Engagement Across Diverse Environments
NIMHD Leads Workshop on Inclusive Participation in Clinical Research
The historical and current underrepresentation of racial and ethnic minority populations in clinical research has resulted in uncertain generalizability of study findings and limited the understanding of health disparities.
In light of greater public recognition around the importance of diversity among research participants during the Covid-19 pandemic, the National Institute on Minority Health and Health Disparities (NIMHD) led a 2-day workshop on inclusive participation in clinical research. Speakers and attendees representing various sectors of the clinical research enterprise explored promising practices and strategies for improving inclusion. The workshop placed particular emphasis on meaningful inclusion of individuals from racial and ethnic minority populations.
NIMHD Director Dr. Eliseo Pérez-Stable, Office of Research on Women’s Health Director Dr. Janine Clayton and NIMHD Deputy Director Dr. Monica Webb Hooper opened the event. They shared research enrollment statistics, federal inclusion efforts and the importance of inclusive participation.
“Greater diversity [in clinical research] is needed…largely because of its importance for community confidence, acceptance, trust and overall generalizability,” Webb Hooper emphasized.
Keynote speaker Dr. Otis Brawley discussed clinical trials in cancer research and their role in reducing health disparities.
“Clinical trial participation is a way of assuring better care,” because individuals who participate in clinical trials receive better health care than individuals who do not, he noted. “[For breast cancer care, compared to White women] Black women are two-thirds as likely to get less than optimal care...and Hispanic [women] are about three-quarters as likely to get less than optimal care.”
Brawley invited retired U.S. Army Col. Jimmie Slade of Community Ministry of Prince George’s County, Md., to address building trust with local communities and how organizations in them can “translate” trust in the community group to trust in a research institution.
Day 1 focused on steps to improve inclusivity before conducting a study. Panelists discussed appropriate study samples, hiring diverse research teams and engaging communities. Dr. Marvella Ford shared how her cancer center “include[s] community reviewers as score-driving reviewers in [center]-funded research proposals.”
Presentations also highlighted factors to consider during the study, such as engaging referring physicians as research partners and the ethics of participant compensation.
To illustrate community-engaged recruitment, Dr. Namratha Kandula presented her work with South Asian populations in Chicago. She described how her “community and clinical partners provide space for study visits…which means [the] participants can travel to a familiar site, one that is closer to where they work or live.”
Dr. Debara Tucci, director of the National Institute on Deafness and Other Communication Disorders (NIDCD), detailed NIDCD efforts to enhance inclusive participation, such as requiring that “investigators…plan for engagement of underrepresented populations up front.”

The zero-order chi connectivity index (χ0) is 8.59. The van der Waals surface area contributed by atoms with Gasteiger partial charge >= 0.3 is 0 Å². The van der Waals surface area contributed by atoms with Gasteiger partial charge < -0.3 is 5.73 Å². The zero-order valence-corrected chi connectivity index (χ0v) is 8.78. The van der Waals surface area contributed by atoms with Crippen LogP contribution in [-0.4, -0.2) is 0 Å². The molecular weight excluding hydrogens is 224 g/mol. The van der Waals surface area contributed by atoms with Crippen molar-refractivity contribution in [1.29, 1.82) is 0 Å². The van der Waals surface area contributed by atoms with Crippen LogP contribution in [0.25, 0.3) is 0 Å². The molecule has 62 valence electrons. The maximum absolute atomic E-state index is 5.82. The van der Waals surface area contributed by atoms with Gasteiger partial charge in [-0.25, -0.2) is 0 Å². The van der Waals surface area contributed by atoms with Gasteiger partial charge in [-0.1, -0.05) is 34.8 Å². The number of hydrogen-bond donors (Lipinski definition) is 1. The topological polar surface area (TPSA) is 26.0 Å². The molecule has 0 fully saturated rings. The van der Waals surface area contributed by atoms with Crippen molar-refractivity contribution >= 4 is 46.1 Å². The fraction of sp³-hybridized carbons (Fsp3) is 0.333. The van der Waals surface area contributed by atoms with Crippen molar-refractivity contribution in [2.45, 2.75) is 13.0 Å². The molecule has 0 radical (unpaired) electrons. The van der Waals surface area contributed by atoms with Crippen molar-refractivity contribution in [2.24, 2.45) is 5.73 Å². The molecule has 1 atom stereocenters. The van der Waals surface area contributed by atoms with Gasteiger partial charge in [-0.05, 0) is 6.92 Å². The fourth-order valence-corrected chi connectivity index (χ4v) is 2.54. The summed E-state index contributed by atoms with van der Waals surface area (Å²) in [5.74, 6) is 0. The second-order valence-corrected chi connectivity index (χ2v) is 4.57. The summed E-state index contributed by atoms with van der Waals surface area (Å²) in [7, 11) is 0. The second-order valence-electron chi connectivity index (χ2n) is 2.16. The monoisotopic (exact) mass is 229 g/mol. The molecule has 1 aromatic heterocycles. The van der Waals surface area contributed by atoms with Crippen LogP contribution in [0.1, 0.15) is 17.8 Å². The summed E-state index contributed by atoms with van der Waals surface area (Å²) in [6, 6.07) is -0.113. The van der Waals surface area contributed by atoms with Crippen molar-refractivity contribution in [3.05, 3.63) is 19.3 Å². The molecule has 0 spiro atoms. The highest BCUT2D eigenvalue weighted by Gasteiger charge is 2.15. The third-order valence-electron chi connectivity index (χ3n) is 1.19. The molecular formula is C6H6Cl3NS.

Day 2 began with actions researchers can take after a study that can improve inclusivity in the future. For example, the National Academies of Science, Engineering and Medicine’s Consensus Report on Improving Representation in Clinical Trials and Research recommended that journals require information on representation in trials and studies submitted for publication.
In his talk on metrics, Dr. Leonard Egede encouraged researchers to evaluate the different recruitment strategies used and examine predictors of non-participation.
Three panels discussed promising practices for conducting clinical research with specific populations:
- Situating research offices in communities and including community representatives on research teams, advisory/governing boards and publications
- Special consent considerations for children, older adults, incarcerated persons and people with limited English proficiency
- Sexual and gender minority groups, pregnant and lactating people, persons with disabilities, rural populations and socioeconomically disadvantaged populations
Panelists raised the importance of offering flexible ways to provide consent, how inclusion builds trust and the need for research teams that include individuals who are members of the populations being studied.
The final session featured perspectives from community and patient advocacy groups, academia, pharmaceutical companies, federal and non-federal funding entities and policy organizations. Panelists discussed funding challenges that limit engagement efforts, emphasizing the importance of building long-term relationships with communities as equal partners.
NIH Chief Officer for Scientific Workforce Diversity Dr. Marie Bernard concluded the workshop with a presentation on ongoing NIH efforts to strengthen diversity, equity, inclusion and accessibility (DEIA) in the NIH workforce and in NIH-funded research, including the UNITE Initiative and the newly launched Community Partnerships to Advance Science for Society program.
“One of the things that is really important in helping people to understand the benefit [of DEIA] is the data that show that when you have diverse perspectives, you have better science, greater creativity [and] greater innovation,” she said.
Visit https://go.nih.gov/6gAHlcI to learn more.